It’s not the sort of advice you might expect from your optometrist but current research from McGill University in Canada suggests that playing the video game Tetris may be an effective way of improving a lazy (amblyopic) eye.
Good vision requires more than just a healthy eye. The eye sends electrical signals via the optic nerve to the part of the brain used for visual processing. We call this process the visual pathway or visual system. The visual system is not fully developed at birth. Good development requires each eye to be seeing well in order to build the connections between the eye and the brain. If one eye sees better than the other, the connections it builds will be stronger, leading to a dominant eye that suppresses the other one. This development continues from birth until about 8 years old.
During this time there is a chance to balance the two eyes by covering the stronger eye forcing the weaker eye to behave better. This is only successful in some children and generally accepted not to work in adults at all. The earlier that treatment is started the better the outcome. This is why eye testing from about 3 years old is advised in all children. This should be even earlier if you have a family history of eye problems, if you think you see a squint in your child’s eyes or have any concerns that they are not seeing well.
So could video games offer the answer to improving vision in adults who currently have no other treatment options? By connecting differently shaped blocks as they fall in Tetris, the eyes are forced to cooperate with each other, alleviating suppression of the weaker eye and retraining the brain to use both equally. Results from recent research suggested promising improvements in the vision of the weaker eye and in 3D perception.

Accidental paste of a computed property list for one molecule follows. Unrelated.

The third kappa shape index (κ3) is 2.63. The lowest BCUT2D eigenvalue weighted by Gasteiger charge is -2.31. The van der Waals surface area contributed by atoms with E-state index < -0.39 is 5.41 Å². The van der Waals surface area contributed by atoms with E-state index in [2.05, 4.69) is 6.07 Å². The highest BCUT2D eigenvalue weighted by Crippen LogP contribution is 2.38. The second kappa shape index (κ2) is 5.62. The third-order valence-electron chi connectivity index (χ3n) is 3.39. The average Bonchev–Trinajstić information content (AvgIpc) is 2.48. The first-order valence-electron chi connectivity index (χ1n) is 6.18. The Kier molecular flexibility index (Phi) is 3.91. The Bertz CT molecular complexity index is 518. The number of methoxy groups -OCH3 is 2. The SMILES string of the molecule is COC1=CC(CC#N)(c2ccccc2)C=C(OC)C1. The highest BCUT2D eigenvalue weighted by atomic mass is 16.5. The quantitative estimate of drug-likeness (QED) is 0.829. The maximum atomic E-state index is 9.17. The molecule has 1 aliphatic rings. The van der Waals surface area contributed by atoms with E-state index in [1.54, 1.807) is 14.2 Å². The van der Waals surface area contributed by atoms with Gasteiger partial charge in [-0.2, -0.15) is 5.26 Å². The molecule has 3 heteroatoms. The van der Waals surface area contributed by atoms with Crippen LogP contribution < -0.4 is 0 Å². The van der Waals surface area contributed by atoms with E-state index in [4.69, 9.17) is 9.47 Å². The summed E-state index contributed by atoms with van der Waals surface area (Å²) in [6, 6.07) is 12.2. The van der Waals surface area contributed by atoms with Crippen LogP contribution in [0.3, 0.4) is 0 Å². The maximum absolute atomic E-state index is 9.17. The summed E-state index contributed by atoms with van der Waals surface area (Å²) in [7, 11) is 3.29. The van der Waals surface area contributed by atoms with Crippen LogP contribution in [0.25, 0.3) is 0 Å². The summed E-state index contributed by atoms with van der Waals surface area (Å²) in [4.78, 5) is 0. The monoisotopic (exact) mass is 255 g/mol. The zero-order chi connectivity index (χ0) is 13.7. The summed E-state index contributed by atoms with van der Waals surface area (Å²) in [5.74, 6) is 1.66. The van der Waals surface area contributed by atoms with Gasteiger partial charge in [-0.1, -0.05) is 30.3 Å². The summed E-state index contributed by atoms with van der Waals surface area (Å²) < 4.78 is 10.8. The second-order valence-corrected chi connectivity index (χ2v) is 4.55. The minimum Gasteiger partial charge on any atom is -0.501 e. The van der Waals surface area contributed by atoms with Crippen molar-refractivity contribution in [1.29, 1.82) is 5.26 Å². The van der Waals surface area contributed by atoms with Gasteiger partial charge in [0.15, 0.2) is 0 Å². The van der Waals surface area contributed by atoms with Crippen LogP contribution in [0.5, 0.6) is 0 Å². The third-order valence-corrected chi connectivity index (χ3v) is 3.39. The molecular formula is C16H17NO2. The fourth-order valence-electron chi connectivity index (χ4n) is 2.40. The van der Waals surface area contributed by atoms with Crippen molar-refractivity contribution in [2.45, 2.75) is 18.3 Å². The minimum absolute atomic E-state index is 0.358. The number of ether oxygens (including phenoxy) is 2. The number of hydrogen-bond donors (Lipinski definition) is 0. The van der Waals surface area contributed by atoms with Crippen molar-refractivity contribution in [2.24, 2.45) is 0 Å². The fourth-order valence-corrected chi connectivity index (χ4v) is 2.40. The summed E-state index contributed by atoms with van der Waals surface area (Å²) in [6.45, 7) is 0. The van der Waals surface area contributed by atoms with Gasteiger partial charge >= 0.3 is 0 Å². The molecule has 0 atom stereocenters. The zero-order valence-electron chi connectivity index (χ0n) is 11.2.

Unfortunately kids, this has not been trialed on children yet, although an American trial is planned for later this year. So while we are not advising video games over homework quite yet, this might bag you another few minutes on your DS!
Both Ian and Gillian have been lecturing to other optometrists about eyelid disease. Our advanced qualifications in eye disease and its treatment (the ‘DipTP(IP)’ after Ian and Gillian’s name) means we see a lot and know a lot about all types of eye disease including eyelids.
The eyelids form a key part of a healthy visual system and are because they are constantly on the move and exposed to the elements are prone to a whole host of conditions, some serious some benign.
Gillian spoke at the York Local Optical Society and Ian at Optometry Tomorrow, the annual conference of the College of Optometrists. Feedback was positive and a number of the audience said they now properly understood eyelids and their management for the first time in their career.
It’s a complex business so if you’ve got problems with your eyes or eyelids, come and see and expert.
Both Ian & Gillian have been lecturing on Blepharitis and Eyelid Disease recently and some of the audience have been interested in our Lid Health Management Plan. You can download it below.
Lid Health Management Plan
Many of us, myself included, take vitamins and supplements as part of our daily quest for a healthier lifestyle. Why are they good for us though, and which ones should we take to improve the health of our eyes?
Omega-3 essential fatty acids (EFAs) are essential nutrients which our bodies cannot make or store. Current research suggests they offer many health benefits such as reducing blood pressure, protection from heart disease, improving cognitive function in Alzheimer’s, and protecting our bones and joints.
If you suffer from dry-eye you will be pleased to learn that the properties of Omega-3 can help you too. They have anti inflammatory properties that reduce the uncomfortable symptoms of dry eye, as well as improving the quality of the tear film. Research also suggests that a daily dose may reduce the risk of wet AMD and play a role in prevention of cataract.